- - 1474 - [March 12, 2015] - Oil Gas Daily, Staff Writers - "Making treatment of oil and gas wastewater simpler, cheaper"
- "Earthquakes are a rarity in Youngstown, Ohio but the holidays saw just such excitement as residents experienced two earthquakes, which registered 2.7 and 4.0 on the Richter scale. The earthquakes resulted in no casualties and relatively minor damage, but the historical paucity of earthquakes in the region has led officials to question nearby fracking operations. Hydraulic fracturing, fracking, is a process of drilling for natural gas which has stirred up controversy between environmental and scientific groups—which question its safety—and pro-business groups—which support the economic benefits of recovering potentially massive quantities of natural gas. This week, Politics & Policy will attempt to sort through the controversy, explain exactly what fracking is and whether it is truly as dangerous as some critics have suggested."
- - 1477 -  - BloomBergBusiness, Jim Efstathiou Jr - "Fracking Fluids May Migrate to Aquifers, Researcher Says"
- "Chemically treated drilling fluid can migrate through thousands of feet of rock and endanger water supplies, said a hydrologist whose research calls into question the safety of hydraulic fracturing for natural gas.
The fluids can migrate faster that previously thought, Tom Myers, a Reno, Nevada, researcher, said yesterday. His study, published in the online journal Ground Water on April 17, says fluids can reach shallow drinking-water aquifers in as little as three years."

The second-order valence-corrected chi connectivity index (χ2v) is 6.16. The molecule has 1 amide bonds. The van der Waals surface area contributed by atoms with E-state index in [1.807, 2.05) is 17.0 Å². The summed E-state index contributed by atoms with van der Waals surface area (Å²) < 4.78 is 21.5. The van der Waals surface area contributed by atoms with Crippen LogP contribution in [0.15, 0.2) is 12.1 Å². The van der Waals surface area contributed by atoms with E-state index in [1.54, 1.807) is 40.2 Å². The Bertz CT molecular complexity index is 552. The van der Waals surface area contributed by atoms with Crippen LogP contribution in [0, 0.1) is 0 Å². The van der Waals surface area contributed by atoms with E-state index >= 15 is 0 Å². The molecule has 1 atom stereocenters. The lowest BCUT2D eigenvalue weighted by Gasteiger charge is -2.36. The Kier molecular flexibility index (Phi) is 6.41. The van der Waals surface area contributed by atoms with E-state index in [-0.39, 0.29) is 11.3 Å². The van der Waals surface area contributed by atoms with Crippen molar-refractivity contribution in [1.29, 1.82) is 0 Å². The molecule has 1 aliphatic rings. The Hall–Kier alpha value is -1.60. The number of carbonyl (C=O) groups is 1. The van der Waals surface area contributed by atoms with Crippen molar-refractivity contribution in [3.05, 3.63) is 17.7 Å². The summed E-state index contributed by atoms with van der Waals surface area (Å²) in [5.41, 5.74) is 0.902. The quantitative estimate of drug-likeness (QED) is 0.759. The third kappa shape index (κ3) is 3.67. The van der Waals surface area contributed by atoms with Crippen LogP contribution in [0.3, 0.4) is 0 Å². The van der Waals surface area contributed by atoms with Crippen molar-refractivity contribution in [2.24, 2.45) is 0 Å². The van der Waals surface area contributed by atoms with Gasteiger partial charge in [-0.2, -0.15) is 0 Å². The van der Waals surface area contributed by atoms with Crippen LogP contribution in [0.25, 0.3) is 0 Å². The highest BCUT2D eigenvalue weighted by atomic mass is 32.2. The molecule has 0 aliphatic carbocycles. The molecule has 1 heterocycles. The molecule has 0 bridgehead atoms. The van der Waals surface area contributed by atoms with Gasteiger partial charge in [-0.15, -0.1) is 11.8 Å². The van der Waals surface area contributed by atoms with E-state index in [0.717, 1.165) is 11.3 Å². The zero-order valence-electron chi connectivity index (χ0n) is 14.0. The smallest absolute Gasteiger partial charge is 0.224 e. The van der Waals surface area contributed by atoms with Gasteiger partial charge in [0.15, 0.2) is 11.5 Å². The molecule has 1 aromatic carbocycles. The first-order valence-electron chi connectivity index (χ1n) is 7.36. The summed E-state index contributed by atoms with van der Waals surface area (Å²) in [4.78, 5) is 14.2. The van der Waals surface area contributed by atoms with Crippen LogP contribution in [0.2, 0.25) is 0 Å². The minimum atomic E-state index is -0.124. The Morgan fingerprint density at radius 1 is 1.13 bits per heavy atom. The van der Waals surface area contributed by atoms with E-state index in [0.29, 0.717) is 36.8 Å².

- - 1562 - [November 29, 2013] - About Money, Wendy Lyons Sunshine - "Waste Water Byproducts of Shale Gas Drilling"
- "During hydrofracking, millions of gallons of water mixed with industrial chemicals and proppant (sand or ceramic particles) are blasted into the well bore to release natural gas. In the Marcellus Shale formation in the northeastern
U.S., for example, fracking a single well can require 1 million to 5 million gallons of this water mixture.
Waste water that comes back up out of a shale gas well goes by two names: flowback and produced water. These terms are often used interchangeably, but they have slightly different meanings"
- - 1564 - [NA] - About News, Frederic Beaudry - "Natural Gas Fracking: What Happens to the Waste Water?"
- "...The fracking process involves the use of large amounts of water, on average 3 to 5 million gallons of water per well. In the Marcellus shale formation, an average of 430,000 gallons of waste water comes back out of the well. This waste water consists of flowback water, which is of similar composition as the water and chemical cocktail pumped down, and of produced water, which contains the brine that was in the shale formation. So in addition to the fracking chemicals, this waste water contains high concentrations of salt, heavy metals like lead, arsenic, and strontium, and sometimes radioactive elements like uranium, radium, and radon."
- - 1570 - [March 24, 2015] - Audebon, Tessa Stuart - "Big Oil:s Best-Kept Secret"
- "To keep itself off the Toxics Release Inventory, the fossil fuel industry might have a new trick up its sleeve—putting state attorneys general on the payroll.
By now most of us have a basic grasp of the way fracking works: Pumps shoot a high-pressure cocktail of water, silt, and chemicals hundreds of feet underground, shattering ancient rock and releasing pockets of natural gas, a whole lot of money, and a brew of toxic byproducts. What we don’t know is exactly how much of which toxins are collecting in the soil, seeping into groundwater, or wafting into nearby communities. Fossil fuel companies have kept it that way, with help from governors, congressmen, senators, and, increasingly, state attorneys general."